Hopefully you can see why this might be a problem in that I can now derive any necessary truth I want, simply by playing with my definitions. I could define Santa Claus as a being that exists, and that fact would necessarily be true in all possible worlds because any being that exists is, tautologically, a being that exists.  Any attempt to imagine a possible world without Santa Claus is now logically impossible because the very phrase Santa Claus does not exist is now the logical equivalent to saying A being that exists does not exist.  It cannot possibly be true!

Notice how this is exactly what Christian apologists are trying to do whenever they describe God as a necessary being.  God is, by definition, a maximally great being; and maximal greatness, by definition, includes the property of existing in all possible worlds.  Therefore, by definition, God is necessarily a being that exists in all possible words.  God cannot fail to exist, because again, the very phrase God does not exist is the logical equivalent to saying A being that exists does not exist.

Obviously, something is terribly wrong here in that you can’t just go around defining things into existence!  After all, if you get to define God as a being that exists, then I get to define God as a being that does not exist.  Not only is God’s existence now false, but also necessarily false in all possible worlds.  Now what, Christians?  My definition is just as valid as yours.  Who wins?

This is a really interesting dilemma to me because it forces us to address two fundamental philosophical questions:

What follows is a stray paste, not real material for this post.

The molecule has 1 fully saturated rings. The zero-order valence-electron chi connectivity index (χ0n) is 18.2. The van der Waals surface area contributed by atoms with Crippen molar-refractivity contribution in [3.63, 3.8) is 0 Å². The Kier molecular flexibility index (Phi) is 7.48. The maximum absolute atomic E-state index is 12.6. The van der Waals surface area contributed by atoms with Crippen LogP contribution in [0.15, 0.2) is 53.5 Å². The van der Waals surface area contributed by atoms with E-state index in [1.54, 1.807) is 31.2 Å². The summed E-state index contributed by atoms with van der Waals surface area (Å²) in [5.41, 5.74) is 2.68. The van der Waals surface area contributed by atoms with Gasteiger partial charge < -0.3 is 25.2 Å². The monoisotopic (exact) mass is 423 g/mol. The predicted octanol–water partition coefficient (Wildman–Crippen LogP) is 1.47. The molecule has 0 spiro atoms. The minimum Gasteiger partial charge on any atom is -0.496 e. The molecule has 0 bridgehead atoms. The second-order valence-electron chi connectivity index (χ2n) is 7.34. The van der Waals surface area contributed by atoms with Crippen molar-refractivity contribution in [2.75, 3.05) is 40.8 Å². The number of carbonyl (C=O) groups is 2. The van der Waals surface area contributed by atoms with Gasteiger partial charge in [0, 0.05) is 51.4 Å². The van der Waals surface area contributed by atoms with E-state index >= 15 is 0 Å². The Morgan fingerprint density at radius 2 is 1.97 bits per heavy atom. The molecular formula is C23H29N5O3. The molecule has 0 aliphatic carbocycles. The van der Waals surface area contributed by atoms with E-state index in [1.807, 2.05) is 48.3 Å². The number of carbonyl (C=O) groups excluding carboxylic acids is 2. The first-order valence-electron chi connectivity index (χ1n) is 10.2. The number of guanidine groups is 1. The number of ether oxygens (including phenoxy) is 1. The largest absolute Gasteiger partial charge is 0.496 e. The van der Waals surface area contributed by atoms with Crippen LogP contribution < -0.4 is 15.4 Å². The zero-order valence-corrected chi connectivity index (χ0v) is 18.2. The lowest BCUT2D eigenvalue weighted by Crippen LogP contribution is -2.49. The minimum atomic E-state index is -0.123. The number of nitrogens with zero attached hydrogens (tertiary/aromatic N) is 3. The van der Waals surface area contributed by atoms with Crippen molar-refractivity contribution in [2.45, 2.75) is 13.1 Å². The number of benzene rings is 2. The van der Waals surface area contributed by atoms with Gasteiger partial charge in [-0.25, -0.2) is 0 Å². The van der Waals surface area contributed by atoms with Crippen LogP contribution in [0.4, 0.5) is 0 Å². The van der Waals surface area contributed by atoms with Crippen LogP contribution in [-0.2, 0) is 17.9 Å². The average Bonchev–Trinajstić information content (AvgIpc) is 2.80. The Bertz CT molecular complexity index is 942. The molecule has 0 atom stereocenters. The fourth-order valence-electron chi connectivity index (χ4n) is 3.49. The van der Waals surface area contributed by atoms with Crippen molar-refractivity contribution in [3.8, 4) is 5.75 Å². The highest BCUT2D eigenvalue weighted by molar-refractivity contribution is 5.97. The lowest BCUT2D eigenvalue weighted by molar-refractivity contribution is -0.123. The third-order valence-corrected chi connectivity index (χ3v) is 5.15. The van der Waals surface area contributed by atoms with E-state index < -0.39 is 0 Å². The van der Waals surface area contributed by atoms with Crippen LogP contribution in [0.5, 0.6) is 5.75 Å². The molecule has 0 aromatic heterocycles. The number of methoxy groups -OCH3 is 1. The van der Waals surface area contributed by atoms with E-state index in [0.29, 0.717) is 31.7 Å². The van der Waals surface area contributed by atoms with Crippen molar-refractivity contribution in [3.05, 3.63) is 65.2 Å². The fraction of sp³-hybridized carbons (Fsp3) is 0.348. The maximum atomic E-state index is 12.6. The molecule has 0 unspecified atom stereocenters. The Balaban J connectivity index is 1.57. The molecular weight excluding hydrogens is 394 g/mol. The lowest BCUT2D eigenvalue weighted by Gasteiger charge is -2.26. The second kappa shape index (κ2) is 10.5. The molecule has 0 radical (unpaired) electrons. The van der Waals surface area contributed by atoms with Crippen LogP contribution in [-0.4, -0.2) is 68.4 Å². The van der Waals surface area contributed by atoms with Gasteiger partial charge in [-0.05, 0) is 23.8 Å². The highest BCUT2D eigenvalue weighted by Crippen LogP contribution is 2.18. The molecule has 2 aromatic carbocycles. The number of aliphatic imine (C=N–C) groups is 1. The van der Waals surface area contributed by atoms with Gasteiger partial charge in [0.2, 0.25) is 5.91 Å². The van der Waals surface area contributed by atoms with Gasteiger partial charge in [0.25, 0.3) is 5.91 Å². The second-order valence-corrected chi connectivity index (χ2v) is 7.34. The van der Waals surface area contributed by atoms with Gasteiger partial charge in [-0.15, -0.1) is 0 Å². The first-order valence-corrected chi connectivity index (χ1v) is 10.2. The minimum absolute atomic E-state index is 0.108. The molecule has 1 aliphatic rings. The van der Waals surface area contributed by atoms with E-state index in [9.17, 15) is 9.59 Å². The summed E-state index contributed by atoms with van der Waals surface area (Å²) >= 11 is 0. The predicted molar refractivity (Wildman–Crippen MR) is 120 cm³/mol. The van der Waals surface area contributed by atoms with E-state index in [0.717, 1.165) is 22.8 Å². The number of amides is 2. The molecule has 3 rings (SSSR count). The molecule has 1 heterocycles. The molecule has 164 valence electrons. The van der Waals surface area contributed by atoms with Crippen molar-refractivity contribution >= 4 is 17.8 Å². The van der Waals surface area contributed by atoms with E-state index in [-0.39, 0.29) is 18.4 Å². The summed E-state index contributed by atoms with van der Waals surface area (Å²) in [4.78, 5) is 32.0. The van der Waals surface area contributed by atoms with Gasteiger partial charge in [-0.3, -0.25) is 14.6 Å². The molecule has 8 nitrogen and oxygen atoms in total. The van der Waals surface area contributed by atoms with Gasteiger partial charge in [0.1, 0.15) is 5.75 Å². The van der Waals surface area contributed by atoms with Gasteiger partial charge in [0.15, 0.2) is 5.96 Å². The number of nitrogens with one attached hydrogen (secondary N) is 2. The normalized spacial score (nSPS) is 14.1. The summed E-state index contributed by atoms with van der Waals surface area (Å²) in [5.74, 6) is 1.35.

1. How do language definitions work?  That is to say, what's the point of defining things in the first place?
  2. What does it mean to say that a thing exists?  Why is existence different from other ideas in language definition?
To begin, simply consider the tautological proposition that all unmarried men are unmarried men; a necessary proposition to be sure, but also completely vapid and meaningless.  Sure, I can go then ahead and define the word bachelor to mean unmarried man, but you'll notice that nothing about this situation fundamentally changes.  The proposition that all bachelors are unmarried men is still the same, vapid tautology, but spoken in fewer syllables.  So unless you're perfectly satisfied with empty, meaningless substitution, we need to find something outside of mere wordplay on which to ground our use of language.

With that in mind, consider what happens when we formulate our language definitions in the form of a conditional, empirical proposition:

IF on some rare occasion I should happen to encounter the empirical manifestation of an entity that is apparently both a man and unmarried, THEN I will formally choose to call such a thing a “bachelor.” 

Now we have a definition with real, functional merit.  Rather than mindlessly swap words for other words, we instead use language to place labels on distinct sensory experiences.  It's a little thing called the verifiability criterion of meaning, and it represents the ultimate foundation for all human language itself.  Any time I state some language definition, then in principle I have to be able to use that definition to identify distinct elements within my immediate sensory environment.  Without this empirical foundation, all human language immediately collapses back into a meaningless, tautological void.